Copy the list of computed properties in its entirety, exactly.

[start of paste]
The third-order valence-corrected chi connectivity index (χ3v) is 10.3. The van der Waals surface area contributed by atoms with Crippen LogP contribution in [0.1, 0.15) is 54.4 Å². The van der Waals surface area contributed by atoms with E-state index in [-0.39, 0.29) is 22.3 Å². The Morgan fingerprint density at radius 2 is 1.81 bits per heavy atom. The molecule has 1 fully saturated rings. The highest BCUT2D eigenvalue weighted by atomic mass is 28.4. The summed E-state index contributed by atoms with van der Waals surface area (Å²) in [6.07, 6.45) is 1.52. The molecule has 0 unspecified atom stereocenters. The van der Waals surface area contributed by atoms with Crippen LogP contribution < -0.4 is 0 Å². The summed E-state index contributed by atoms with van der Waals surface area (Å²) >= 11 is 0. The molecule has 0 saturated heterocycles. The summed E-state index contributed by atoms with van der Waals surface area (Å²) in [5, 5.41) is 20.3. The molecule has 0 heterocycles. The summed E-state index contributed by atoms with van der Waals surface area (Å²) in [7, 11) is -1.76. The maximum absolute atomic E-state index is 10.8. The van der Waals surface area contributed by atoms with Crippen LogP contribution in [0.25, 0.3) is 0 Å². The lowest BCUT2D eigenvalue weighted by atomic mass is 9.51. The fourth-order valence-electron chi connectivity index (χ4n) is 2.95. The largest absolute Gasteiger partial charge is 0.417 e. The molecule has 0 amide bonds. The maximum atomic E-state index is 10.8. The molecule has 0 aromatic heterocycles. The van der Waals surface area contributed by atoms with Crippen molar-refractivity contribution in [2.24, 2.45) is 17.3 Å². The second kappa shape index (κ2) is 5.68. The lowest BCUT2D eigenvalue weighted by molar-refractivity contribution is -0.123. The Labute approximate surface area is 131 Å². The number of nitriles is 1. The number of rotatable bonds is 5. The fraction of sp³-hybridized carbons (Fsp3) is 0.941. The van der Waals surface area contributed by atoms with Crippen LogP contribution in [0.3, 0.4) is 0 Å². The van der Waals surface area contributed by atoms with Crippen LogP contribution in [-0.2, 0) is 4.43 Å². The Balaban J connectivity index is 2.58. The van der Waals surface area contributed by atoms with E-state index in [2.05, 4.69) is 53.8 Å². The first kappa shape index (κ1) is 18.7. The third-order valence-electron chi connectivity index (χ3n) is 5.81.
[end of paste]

The third-order valence-corrected chi connectivity index (χ3v) is 10.3. The van der Waals surface area contributed by atoms with Crippen LogP contribution in [0.1, 0.15) is 54.4 Å². The van der Waals surface area contributed by atoms with E-state index in [-0.39, 0.29) is 22.3 Å². The Morgan fingerprint density at radius 2 is 1.81 bits per heavy atom. The molecule has 1 fully saturated rings. The highest BCUT2D eigenvalue weighted by atomic mass is 28.4. The summed E-state index contributed by atoms with van der Waals surface area (Å²) in [6.07, 6.45) is 1.52. The molecule has 0 unspecified atom stereocenters. The van der Waals surface area contributed by atoms with Crippen LogP contribution < -0.4 is 0 Å². The summed E-state index contributed by atoms with van der Waals surface area (Å²) >= 11 is 0. The molecule has 0 saturated heterocycles. The summed E-state index contributed by atoms with van der Waals surface area (Å²) in [5, 5.41) is 20.3. The molecule has 0 heterocycles. The summed E-state index contributed by atoms with van der Waals surface area (Å²) in [7, 11) is -1.76. The maximum absolute atomic E-state index is 10.8. The van der Waals surface area contributed by atoms with Crippen LogP contribution in [0.25, 0.3) is 0 Å². The lowest BCUT2D eigenvalue weighted by atomic mass is 9.51. The fourth-order valence-electron chi connectivity index (χ4n) is 2.95. The largest absolute Gasteiger partial charge is 0.417 e. The molecule has 0 amide bonds. The maximum atomic E-state index is 10.8. The molecule has 0 aromatic heterocycles. The van der Waals surface area contributed by atoms with Crippen molar-refractivity contribution in [2.24, 2.45) is 17.3 Å². The second kappa shape index (κ2) is 5.68. The lowest BCUT2D eigenvalue weighted by molar-refractivity contribution is -0.123. The Labute approximate surface area is 131 Å². The number of nitriles is 1. The number of rotatable bonds is 5. The fraction of sp³-hybridized carbons (Fsp3) is 0.941. The van der Waals surface area contributed by atoms with Crippen LogP contribution in [0.3, 0.4) is 0 Å². The van der Waals surface area contributed by atoms with Crippen LogP contribution in [-0.2, 0) is 4.43 Å². The Balaban J connectivity index is 2.58. The van der Waals surface area contributed by atoms with E-state index in [2.05, 4.69) is 53.8 Å². The first kappa shape index (κ1) is 18.7. The third-order valence-electron chi connectivity index (χ3n) is 5.81.